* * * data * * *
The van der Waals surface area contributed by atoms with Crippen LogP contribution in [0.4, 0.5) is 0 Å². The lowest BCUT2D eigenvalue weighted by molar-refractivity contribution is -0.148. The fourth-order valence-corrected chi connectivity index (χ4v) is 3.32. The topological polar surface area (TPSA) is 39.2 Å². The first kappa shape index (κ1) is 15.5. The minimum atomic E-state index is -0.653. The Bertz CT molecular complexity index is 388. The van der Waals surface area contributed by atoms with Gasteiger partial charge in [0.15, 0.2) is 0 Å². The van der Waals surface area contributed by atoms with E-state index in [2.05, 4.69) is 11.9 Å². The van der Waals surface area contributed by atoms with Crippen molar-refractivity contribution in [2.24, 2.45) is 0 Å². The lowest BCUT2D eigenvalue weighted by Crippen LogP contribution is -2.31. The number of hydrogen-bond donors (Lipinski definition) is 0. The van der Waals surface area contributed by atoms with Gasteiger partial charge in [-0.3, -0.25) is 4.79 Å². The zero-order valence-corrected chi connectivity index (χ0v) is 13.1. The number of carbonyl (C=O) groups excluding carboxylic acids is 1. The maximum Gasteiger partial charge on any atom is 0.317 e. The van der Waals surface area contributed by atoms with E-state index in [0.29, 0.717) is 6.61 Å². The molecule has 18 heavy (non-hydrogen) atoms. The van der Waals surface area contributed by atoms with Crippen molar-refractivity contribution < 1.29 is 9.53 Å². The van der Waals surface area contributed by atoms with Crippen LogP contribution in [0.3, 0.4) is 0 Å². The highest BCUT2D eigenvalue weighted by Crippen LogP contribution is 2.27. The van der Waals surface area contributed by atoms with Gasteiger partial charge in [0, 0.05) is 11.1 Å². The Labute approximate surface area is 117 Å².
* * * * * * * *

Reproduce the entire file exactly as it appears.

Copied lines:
The van der Waals surface area contributed by atoms with Crippen LogP contribution in [0.4, 0.5) is 0 Å². The lowest BCUT2D eigenvalue weighted by molar-refractivity contribution is -0.148. The fourth-order valence-corrected chi connectivity index (χ4v) is 3.32. The topological polar surface area (TPSA) is 39.2 Å². The first kappa shape index (κ1) is 15.5. The minimum atomic E-state index is -0.653. The Bertz CT molecular complexity index is 388. The van der Waals surface area contributed by atoms with Gasteiger partial charge in [0.15, 0.2) is 0 Å². The van der Waals surface area contributed by atoms with E-state index in [2.05, 4.69) is 11.9 Å². The van der Waals surface area contributed by atoms with Crippen molar-refractivity contribution in [2.24, 2.45) is 0 Å². The lowest BCUT2D eigenvalue weighted by Crippen LogP contribution is -2.31. The number of hydrogen-bond donors (Lipinski definition) is 0. The van der Waals surface area contributed by atoms with Gasteiger partial charge in [-0.3, -0.25) is 4.79 Å². The zero-order valence-corrected chi connectivity index (χ0v) is 13.1. The number of carbonyl (C=O) groups excluding carboxylic acids is 1. The maximum Gasteiger partial charge on any atom is 0.317 e. The van der Waals surface area contributed by atoms with E-state index in [0.29, 0.717) is 6.61 Å². The molecule has 18 heavy (non-hydrogen) atoms. The van der Waals surface area contributed by atoms with Crippen molar-refractivity contribution < 1.29 is 9.53 Å². The van der Waals surface area contributed by atoms with Crippen LogP contribution in [0.3, 0.4) is 0 Å². The highest BCUT2D eigenvalue weighted by Crippen LogP contribution is 2.27. The van der Waals surface area contributed by atoms with Gasteiger partial charge in [0, 0.05) is 11.1 Å². The Labute approximate surface area is 117 Å².